Who inspires you?
The first person outside my family whom I considered a hero was an amazing, courageous woman who mobilised others to call and campaign for change.
Wangari Muta Maathai was an environmental and political activist and author from Kenya. She was often described as a woman with a green fire on the inside. For me, she was a brilliant and passionate advocate for environmental conservation, someone who went to great lengths to make her voice heard and to effect change.
I remember watching in awe as images aired in the news showed this seemingly fearless woman relentlessly raising her voice. She stood up and called for change in every way she could, using placards, barricades, hunger strikes and, most powerful of all, the pen.
"The future of the planet concerns all of us, and all of us should do what we can to protect and embrace it."
Ms Maathai has, for a long time, been my idea of what fighting for change looks like.
With time, my understanding of how sustainable change happens has shifted. I used to struggle to believe that simple steps could lead to large-scale change. I used to wonder how significant a change I could possibly make, as a movement of one: just one person changing one light bulb or one person changing their electricity supplier.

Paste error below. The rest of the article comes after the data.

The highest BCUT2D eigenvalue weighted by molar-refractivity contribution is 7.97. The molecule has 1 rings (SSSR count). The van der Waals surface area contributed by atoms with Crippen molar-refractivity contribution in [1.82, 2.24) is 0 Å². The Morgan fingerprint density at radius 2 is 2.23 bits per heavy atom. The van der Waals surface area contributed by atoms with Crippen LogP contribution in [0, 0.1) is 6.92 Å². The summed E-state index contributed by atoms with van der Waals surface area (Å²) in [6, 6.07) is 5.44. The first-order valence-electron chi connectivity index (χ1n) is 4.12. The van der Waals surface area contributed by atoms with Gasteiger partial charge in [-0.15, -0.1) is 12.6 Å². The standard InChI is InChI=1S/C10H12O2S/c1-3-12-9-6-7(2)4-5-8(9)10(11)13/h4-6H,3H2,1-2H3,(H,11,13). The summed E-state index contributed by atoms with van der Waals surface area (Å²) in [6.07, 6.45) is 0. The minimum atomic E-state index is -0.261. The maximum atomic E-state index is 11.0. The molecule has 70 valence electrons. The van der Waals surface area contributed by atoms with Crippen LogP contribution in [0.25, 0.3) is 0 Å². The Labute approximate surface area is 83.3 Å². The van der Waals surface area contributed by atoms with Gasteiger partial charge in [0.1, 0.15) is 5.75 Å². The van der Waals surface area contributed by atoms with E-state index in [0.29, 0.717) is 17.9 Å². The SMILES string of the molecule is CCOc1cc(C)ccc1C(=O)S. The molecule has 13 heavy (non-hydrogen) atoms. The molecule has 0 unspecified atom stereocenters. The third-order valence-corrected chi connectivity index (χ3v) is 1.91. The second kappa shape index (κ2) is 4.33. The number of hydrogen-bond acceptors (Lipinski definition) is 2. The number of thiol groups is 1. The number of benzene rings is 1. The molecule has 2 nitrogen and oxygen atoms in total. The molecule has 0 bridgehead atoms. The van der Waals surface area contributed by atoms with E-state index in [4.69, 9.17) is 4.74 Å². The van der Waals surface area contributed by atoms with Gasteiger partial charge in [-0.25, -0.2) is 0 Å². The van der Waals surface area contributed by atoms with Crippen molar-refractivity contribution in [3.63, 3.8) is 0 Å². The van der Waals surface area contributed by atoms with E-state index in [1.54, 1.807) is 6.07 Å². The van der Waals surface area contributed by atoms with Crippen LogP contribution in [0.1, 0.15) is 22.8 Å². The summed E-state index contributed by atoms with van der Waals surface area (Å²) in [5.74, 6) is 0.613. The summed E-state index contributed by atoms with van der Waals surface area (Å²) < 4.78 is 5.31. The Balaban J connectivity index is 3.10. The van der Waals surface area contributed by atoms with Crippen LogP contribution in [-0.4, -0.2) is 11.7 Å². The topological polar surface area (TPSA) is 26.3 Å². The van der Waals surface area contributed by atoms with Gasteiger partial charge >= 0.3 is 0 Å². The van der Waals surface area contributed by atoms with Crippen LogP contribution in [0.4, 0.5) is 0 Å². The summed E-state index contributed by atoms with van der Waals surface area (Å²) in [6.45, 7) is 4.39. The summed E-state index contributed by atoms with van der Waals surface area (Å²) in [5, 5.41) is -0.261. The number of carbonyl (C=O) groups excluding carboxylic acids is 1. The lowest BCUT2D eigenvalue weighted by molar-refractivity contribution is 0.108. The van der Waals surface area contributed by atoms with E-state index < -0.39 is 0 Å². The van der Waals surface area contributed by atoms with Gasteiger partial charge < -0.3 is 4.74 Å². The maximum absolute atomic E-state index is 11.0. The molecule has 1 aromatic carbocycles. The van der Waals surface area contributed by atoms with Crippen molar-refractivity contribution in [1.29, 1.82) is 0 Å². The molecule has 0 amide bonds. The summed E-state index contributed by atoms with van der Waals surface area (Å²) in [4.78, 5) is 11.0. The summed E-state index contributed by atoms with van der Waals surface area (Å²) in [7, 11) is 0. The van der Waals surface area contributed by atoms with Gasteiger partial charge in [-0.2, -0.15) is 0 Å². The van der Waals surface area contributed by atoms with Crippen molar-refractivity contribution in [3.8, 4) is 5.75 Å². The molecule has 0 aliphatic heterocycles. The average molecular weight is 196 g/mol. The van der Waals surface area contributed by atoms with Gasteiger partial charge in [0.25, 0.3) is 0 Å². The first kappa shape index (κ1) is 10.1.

But then I realised that, while Ms Maathai was an amazing person, it was the movement she built that helped create the change. She was the one who was most visible, but she was never standing alone.
And neither am I. This year I’m making a pledge to reduce the impact of my home and lifestyle on climate change. In the spirit of small starting steps, I have started by swapping all the light bulbs at home for more sustainable LED ones. My flatmates are also in on it, and it’s been great making these small lifestyle changes together.
One step at a time, we can all make a difference to those living in poverty who are most affected by climate change.
We need the Wangari Maathais of this world – but she would need the likes of us to step up too.